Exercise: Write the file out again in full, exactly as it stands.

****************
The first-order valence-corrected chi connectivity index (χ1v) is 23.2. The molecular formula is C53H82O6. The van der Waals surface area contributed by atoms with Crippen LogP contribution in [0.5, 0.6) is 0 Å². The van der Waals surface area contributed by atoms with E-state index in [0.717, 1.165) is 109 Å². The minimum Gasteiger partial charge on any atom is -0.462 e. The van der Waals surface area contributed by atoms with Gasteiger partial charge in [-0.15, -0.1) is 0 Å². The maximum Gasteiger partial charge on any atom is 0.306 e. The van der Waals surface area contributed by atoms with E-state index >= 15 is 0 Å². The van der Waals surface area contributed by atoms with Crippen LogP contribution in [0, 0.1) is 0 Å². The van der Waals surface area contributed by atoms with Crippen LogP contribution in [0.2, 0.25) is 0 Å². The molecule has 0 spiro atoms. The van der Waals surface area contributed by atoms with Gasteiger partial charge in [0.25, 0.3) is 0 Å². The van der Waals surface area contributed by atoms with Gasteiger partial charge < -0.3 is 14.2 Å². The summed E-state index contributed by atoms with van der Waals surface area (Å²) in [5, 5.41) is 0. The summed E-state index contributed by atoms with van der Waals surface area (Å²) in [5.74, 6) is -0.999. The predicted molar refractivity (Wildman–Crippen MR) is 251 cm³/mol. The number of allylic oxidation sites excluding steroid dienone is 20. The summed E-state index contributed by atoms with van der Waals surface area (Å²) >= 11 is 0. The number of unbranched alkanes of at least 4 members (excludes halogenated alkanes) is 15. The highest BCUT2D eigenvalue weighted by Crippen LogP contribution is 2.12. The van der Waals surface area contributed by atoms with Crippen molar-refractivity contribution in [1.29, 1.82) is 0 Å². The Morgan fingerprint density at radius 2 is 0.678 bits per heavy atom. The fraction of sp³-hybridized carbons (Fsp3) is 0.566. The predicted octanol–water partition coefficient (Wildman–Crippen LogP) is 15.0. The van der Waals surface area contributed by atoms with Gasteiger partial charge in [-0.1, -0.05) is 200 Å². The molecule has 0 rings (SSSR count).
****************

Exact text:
The first-order valence-corrected chi connectivity index (χ1v) is 23.2. The molecular formula is C53H82O6. The van der Waals surface area contributed by atoms with Crippen LogP contribution in [0.5, 0.6) is 0 Å². The van der Waals surface area contributed by atoms with E-state index in [0.717, 1.165) is 109 Å². The minimum Gasteiger partial charge on any atom is -0.462 e. The van der Waals surface area contributed by atoms with Gasteiger partial charge in [-0.15, -0.1) is 0 Å². The maximum Gasteiger partial charge on any atom is 0.306 e. The van der Waals surface area contributed by atoms with E-state index >= 15 is 0 Å². The van der Waals surface area contributed by atoms with Crippen LogP contribution in [0, 0.1) is 0 Å². The van der Waals surface area contributed by atoms with Crippen LogP contribution in [0.2, 0.25) is 0 Å². The molecule has 0 spiro atoms. The van der Waals surface area contributed by atoms with Gasteiger partial charge in [0.25, 0.3) is 0 Å². The van der Waals surface area contributed by atoms with Gasteiger partial charge < -0.3 is 14.2 Å². The summed E-state index contributed by atoms with van der Waals surface area (Å²) in [5, 5.41) is 0. The summed E-state index contributed by atoms with van der Waals surface area (Å²) in [5.74, 6) is -0.999. The predicted molar refractivity (Wildman–Crippen MR) is 251 cm³/mol. The number of allylic oxidation sites excluding steroid dienone is 20. The summed E-state index contributed by atoms with van der Waals surface area (Å²) >= 11 is 0. The number of unbranched alkanes of at least 4 members (excludes halogenated alkanes) is 15. The highest BCUT2D eigenvalue weighted by Crippen LogP contribution is 2.12. The van der Waals surface area contributed by atoms with Crippen molar-refractivity contribution in [1.29, 1.82) is 0 Å². The Morgan fingerprint density at radius 2 is 0.678 bits per heavy atom. The fraction of sp³-hybridized carbons (Fsp3) is 0.566. The predicted octanol–water partition coefficient (Wildman–Crippen LogP) is 15.0. The van der Waals surface area contributed by atoms with Gasteiger partial charge in [-0.1, -0.05) is 200 Å². The molecule has 0 rings (SSSR count).